Should judges recuse themselves more during mediation?

Should judges recuse themselves more during mediation?

Author: Christopher Olsson Lønes, Certified mediator in MEKLE and facilitator in Wægger Negotiation Institute.

In Rett24 on November 18, 2021, Haavind partner Pål Martin Abells urges judges to recuse themselves more frequently during mediation, “They are not going to judge the case anyway, so I wish judges would more often speak their minds during mediation.”

The Dispute Act § 8-5 (3) regarding judicial mediation allows for: “The mediator can (…) express the strengths and weaknesses of the parties’ legal and factual arguments” (this is similarly regulated for extrajudicial mediation, cf. the Dispute Act § 7-3 (3)).

The way I interpret attorney Abells’ point is that he wants the judicial mediator to do this more since “judges mediating should capitalize more on their major advantage, which is the experience of deciding cases.” While playing to their strengths is wise advice, I still question if it’s a good idea.

It is challenging to find quality research on mediation techniques. It happens behind closed doors, and mediators usually work solo. However, The Administrative Office of the Courts in the State of Maryland, USA, conducted research on this. In 2016, they followed over 100 cases mediated with surveys before and after the mediation session. Additionally, they tracked if the cases required further legal steps in a 12-month period after mediation concluded.

The results cannot be directly applied to Norwegian conditions. The cases studied were mostly minor claims and rent disputes, not major claims like the actor meeting in Oslo District Court. Still, the findings can provide useful starting points and contribute to the debate about which mediation techniques are effective.

The report can be read here, and a summary of it here. In the report, the mediators are referred to as “ADR Practitioner”, but for simplicity, I’ll refer to them as mediators here.

Regarding whether the mediator should express their opinion on the case, suggest their own solutions, or analyze the legal aspects, the findings indicate that doing so is detrimental to the case and parties. When this occurred, it was less likely that parties reported:

  • that the outcome had the desired effect
  • satisfaction with the outcome
  • recommending alternative dispute resolution to others
  • and changing their approach to conflict

There was no measurable increase in settlements where the mediator gave their opinion on the matter.

Other interesting findings showed that the more time spent in private sessions, the less the parties felt they had control over the outcome. They felt pressured into solutions, and it prevented all issues in the case from emerging. There was also an increased sense of powerlessness. In general, increased time in private meetings correlated with a lower likelihood of parties reporting satisfaction with the process and outcome. However, the amount of time in private sessions didn’t affect the resolution rate.

Techniques identified as especially effective included getting the parties to suggest solutions themselves, the mediator summarizing proposed solutions, and asking questions about how those solutions might work for the parties. Using these strategies, parties reported more listening and understanding of each other, joint control over the outcome, the other party taking responsibility and apologizing, and an increased number of settlements. In the long run, parties reported they had changed their approach to conflict.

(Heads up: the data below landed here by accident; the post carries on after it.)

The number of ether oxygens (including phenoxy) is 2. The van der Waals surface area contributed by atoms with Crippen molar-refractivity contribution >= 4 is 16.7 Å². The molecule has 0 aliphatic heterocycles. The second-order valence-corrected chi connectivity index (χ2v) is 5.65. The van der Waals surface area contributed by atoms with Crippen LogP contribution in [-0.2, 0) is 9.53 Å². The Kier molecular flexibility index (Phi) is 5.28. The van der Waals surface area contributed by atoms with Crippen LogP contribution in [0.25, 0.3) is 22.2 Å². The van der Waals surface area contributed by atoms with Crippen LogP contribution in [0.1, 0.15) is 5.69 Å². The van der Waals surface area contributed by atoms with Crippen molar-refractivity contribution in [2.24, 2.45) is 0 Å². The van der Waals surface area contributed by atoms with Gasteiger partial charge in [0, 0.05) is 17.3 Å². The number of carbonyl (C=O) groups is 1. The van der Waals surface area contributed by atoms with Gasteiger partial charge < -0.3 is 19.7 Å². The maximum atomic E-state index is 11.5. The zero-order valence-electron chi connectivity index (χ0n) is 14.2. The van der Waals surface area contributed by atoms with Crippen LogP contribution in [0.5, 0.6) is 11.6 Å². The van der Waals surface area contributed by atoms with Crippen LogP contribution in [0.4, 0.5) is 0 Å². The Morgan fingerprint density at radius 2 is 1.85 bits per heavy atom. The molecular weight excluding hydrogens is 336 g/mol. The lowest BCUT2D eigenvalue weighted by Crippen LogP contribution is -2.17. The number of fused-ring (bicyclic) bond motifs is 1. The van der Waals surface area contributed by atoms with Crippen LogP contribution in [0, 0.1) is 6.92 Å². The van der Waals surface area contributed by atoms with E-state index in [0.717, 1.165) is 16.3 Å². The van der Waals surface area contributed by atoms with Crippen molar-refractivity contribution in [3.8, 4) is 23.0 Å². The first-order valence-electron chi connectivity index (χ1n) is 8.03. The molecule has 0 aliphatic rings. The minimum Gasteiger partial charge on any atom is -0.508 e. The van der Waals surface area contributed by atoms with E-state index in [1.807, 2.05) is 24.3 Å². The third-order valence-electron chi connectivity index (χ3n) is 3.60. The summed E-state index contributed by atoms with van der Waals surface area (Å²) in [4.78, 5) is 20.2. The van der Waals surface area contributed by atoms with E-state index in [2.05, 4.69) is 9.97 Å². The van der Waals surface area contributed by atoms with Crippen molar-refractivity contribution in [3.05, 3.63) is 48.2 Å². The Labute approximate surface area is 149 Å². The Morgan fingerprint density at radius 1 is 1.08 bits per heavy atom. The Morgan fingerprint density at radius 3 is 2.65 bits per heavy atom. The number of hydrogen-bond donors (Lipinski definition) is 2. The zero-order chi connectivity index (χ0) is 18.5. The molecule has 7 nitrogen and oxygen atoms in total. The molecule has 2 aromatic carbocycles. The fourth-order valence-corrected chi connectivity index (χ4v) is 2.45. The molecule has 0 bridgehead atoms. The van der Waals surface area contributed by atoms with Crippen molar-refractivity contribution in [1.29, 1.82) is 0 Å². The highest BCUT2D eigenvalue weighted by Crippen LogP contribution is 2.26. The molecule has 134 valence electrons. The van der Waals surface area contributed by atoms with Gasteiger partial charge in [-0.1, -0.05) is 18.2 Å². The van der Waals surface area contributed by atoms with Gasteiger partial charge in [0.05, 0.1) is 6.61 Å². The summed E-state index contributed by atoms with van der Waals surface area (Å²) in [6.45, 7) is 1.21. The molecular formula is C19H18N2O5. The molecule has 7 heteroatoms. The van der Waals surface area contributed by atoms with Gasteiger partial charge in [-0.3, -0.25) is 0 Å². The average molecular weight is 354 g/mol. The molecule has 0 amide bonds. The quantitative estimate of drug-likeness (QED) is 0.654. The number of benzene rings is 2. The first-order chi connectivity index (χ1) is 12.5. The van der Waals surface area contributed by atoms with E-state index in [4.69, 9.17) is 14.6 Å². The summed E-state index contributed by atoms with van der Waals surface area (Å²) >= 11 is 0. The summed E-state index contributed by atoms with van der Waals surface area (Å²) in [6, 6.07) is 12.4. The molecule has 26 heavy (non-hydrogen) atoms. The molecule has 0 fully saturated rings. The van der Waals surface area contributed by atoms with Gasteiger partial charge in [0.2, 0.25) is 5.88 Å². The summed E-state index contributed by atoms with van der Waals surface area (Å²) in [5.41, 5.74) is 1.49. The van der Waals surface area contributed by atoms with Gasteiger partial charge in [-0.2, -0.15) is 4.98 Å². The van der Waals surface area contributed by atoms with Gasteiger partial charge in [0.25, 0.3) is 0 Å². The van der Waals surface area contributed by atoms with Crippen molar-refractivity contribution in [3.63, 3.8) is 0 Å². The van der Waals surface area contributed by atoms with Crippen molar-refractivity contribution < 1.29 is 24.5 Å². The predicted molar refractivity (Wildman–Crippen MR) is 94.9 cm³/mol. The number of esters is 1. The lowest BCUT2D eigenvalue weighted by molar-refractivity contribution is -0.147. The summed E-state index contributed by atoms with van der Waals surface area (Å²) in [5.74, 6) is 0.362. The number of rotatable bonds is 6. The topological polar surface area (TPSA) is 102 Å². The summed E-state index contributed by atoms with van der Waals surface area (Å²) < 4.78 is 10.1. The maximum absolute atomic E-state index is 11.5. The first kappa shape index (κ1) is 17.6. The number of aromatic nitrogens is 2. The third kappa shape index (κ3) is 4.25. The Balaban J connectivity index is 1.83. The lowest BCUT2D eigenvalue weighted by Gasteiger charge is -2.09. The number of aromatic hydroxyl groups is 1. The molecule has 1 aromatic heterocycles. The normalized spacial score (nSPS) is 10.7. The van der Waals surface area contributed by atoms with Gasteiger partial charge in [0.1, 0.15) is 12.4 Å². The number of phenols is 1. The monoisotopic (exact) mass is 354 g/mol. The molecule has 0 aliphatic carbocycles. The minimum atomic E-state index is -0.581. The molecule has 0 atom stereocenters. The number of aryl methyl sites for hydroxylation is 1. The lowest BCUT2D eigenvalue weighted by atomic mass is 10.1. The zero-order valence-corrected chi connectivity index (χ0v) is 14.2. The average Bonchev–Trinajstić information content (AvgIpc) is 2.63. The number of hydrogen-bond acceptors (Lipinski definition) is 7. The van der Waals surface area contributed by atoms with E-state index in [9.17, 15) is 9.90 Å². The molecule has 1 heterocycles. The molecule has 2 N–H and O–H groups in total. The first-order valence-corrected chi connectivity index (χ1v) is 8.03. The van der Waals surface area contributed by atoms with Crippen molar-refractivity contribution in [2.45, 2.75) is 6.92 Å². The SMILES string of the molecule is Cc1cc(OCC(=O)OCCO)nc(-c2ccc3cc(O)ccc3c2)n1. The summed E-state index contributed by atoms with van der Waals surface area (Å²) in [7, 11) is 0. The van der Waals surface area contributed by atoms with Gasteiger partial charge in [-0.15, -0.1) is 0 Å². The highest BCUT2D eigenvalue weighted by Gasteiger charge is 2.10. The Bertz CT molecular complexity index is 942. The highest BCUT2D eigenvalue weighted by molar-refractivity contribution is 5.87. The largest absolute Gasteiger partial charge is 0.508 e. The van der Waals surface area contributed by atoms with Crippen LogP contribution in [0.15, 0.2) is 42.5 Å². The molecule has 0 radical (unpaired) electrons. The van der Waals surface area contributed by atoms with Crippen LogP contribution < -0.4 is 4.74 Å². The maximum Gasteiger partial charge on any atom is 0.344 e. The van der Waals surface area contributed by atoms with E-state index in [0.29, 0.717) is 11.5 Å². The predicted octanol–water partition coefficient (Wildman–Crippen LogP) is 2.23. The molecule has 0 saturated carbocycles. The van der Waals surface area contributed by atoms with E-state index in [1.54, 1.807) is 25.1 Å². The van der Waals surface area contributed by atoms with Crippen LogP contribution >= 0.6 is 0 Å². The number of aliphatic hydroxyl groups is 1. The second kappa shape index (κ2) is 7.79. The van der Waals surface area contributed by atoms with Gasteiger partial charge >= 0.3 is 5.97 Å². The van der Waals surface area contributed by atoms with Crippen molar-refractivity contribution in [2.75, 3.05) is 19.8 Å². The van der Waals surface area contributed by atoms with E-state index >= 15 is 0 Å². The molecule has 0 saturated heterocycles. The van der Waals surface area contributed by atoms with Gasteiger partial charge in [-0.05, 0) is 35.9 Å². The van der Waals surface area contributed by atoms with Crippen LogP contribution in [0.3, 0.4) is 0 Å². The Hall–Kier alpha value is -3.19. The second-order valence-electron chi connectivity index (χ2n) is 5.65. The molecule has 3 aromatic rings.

The Norwegian law allows mediators to express their opinion on the case quite broadly. If we compare this with the ethical guidelines from the Singapore International Mediation Institute (SIMI), which I’m accredited by, mediators should not make any statement, suggestion, or assessment that might unduly influence a party to accept a specific result.

Similarly, the ethical guidelines in Denmark are more restrictive than the Norwegian law. Only occasionally, and if the parties ask for it and the mediator deems it appropriate and justifiable, can the mediator become evaluative, meaning stating their opinion.

Other than what’s pointed out in the Maryland report, the degree of mediator involvement is well-discussed in the literature. For an easy introduction, see the Court Administration’s report series 2 – 2018: “Parties are experts on their own lives, but the land consolidation court’s mediators are experts on property” (choose 2018).

I personally find it challenging to balance the requirements of neutrality and impartiality, which I depend on to have the parties’ trust, with stating my opinion.

Mediation strategies should be chosen consciously and carefully. As a mediator in MEKLE, I’ve mediated cases with such a high level of conflict that almost the entire mediation took place in private sessions just to be able to communicate with the parties. At the other end of the spectrum, where parties communicated well, the whole mediation took place in a joint session. In both cases, parties reached an agreement, and the strategy chosen was tailored to the case and parties.

Nevertheless, I have yet to mediate a case where I’ve felt the need to state my opinion. From experience, I find that even a hint of this quickly shifts parties from discussing solutions to entrenching themselves and only defending their case against me.